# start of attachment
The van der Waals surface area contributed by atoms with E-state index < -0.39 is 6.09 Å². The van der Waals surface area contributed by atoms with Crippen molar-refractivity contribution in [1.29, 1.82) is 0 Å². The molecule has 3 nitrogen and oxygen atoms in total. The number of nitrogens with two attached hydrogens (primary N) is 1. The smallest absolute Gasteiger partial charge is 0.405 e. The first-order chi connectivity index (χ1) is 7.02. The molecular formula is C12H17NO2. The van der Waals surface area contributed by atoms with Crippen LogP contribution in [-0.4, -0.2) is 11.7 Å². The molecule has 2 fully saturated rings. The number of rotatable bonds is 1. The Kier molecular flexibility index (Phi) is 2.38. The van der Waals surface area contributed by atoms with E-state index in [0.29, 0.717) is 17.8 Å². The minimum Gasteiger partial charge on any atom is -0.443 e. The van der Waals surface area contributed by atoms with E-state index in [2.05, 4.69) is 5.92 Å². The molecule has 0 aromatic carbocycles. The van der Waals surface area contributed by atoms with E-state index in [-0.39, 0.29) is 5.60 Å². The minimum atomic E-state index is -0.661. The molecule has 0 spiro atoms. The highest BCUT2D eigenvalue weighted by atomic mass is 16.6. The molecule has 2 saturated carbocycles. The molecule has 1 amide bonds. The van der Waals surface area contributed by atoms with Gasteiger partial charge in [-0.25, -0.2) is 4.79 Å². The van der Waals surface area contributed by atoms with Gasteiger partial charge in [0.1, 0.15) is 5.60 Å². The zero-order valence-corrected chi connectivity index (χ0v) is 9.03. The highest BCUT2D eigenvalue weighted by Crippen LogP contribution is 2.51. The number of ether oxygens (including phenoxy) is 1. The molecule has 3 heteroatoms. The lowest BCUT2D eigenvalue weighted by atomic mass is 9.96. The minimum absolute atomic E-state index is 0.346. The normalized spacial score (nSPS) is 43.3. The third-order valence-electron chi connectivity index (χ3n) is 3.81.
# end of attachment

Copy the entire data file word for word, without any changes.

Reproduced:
The van der Waals surface area contributed by atoms with E-state index < -0.39 is 6.09 Å². The van der Waals surface area contributed by atoms with Crippen molar-refractivity contribution in [1.29, 1.82) is 0 Å². The molecule has 3 nitrogen and oxygen atoms in total. The number of nitrogens with two attached hydrogens (primary N) is 1. The smallest absolute Gasteiger partial charge is 0.405 e. The first-order chi connectivity index (χ1) is 7.02. The molecular formula is C12H17NO2. The van der Waals surface area contributed by atoms with Crippen LogP contribution in [-0.4, -0.2) is 11.7 Å². The molecule has 2 fully saturated rings. The number of rotatable bonds is 1. The Kier molecular flexibility index (Phi) is 2.38. The van der Waals surface area contributed by atoms with E-state index in [0.29, 0.717) is 17.8 Å². The minimum Gasteiger partial charge on any atom is -0.443 e. The van der Waals surface area contributed by atoms with E-state index in [2.05, 4.69) is 5.92 Å². The molecule has 0 aromatic carbocycles. The van der Waals surface area contributed by atoms with E-state index in [-0.39, 0.29) is 5.60 Å². The minimum atomic E-state index is -0.661. The molecule has 0 spiro atoms. The highest BCUT2D eigenvalue weighted by atomic mass is 16.6. The molecule has 2 saturated carbocycles. The molecule has 1 amide bonds. The van der Waals surface area contributed by atoms with Gasteiger partial charge in [-0.25, -0.2) is 4.79 Å². The van der Waals surface area contributed by atoms with Gasteiger partial charge in [0.1, 0.15) is 5.60 Å². The zero-order valence-corrected chi connectivity index (χ0v) is 9.03. The highest BCUT2D eigenvalue weighted by Crippen LogP contribution is 2.51. The number of ether oxygens (including phenoxy) is 1. The molecule has 3 heteroatoms. The lowest BCUT2D eigenvalue weighted by atomic mass is 9.96. The minimum absolute atomic E-state index is 0.346. The normalized spacial score (nSPS) is 43.3. The third-order valence-electron chi connectivity index (χ3n) is 3.81.